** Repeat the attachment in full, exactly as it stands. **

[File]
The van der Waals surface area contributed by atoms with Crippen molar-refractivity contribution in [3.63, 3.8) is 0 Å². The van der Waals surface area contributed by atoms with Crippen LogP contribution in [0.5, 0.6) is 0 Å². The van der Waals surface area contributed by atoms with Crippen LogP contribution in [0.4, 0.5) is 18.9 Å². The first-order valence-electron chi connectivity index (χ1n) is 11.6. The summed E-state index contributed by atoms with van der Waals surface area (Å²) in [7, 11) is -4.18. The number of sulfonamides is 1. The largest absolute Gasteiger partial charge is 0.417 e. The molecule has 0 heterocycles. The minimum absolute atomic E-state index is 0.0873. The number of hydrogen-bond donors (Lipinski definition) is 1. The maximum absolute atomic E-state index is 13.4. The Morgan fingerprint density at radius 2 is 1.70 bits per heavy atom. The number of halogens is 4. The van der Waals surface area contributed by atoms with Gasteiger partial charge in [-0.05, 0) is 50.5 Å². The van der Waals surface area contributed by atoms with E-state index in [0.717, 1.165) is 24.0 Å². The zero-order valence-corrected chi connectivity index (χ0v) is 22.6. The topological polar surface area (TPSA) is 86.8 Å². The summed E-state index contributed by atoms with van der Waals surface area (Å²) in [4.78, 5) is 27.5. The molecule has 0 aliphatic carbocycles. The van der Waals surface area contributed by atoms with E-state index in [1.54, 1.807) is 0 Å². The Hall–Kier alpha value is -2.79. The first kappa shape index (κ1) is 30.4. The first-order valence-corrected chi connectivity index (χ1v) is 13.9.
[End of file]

The van der Waals surface area contributed by atoms with Crippen molar-refractivity contribution in [3.63, 3.8) is 0 Å². The van der Waals surface area contributed by atoms with Crippen LogP contribution in [0.5, 0.6) is 0 Å². The van der Waals surface area contributed by atoms with Crippen LogP contribution in [0.4, 0.5) is 18.9 Å². The first-order valence-electron chi connectivity index (χ1n) is 11.6. The summed E-state index contributed by atoms with van der Waals surface area (Å²) in [7, 11) is -4.18. The number of sulfonamides is 1. The largest absolute Gasteiger partial charge is 0.417 e. The molecule has 0 heterocycles. The minimum absolute atomic E-state index is 0.0873. The number of hydrogen-bond donors (Lipinski definition) is 1. The maximum absolute atomic E-state index is 13.4. The Morgan fingerprint density at radius 2 is 1.70 bits per heavy atom. The number of halogens is 4. The van der Waals surface area contributed by atoms with Gasteiger partial charge in [-0.05, 0) is 50.5 Å². The van der Waals surface area contributed by atoms with E-state index in [0.717, 1.165) is 24.0 Å². The zero-order valence-corrected chi connectivity index (χ0v) is 22.6. The topological polar surface area (TPSA) is 86.8 Å². The summed E-state index contributed by atoms with van der Waals surface area (Å²) in [4.78, 5) is 27.5. The molecule has 0 aliphatic carbocycles. The van der Waals surface area contributed by atoms with E-state index in [1.54, 1.807) is 0 Å². The Hall–Kier alpha value is -2.79. The first kappa shape index (κ1) is 30.4. The first-order valence-corrected chi connectivity index (χ1v) is 13.9.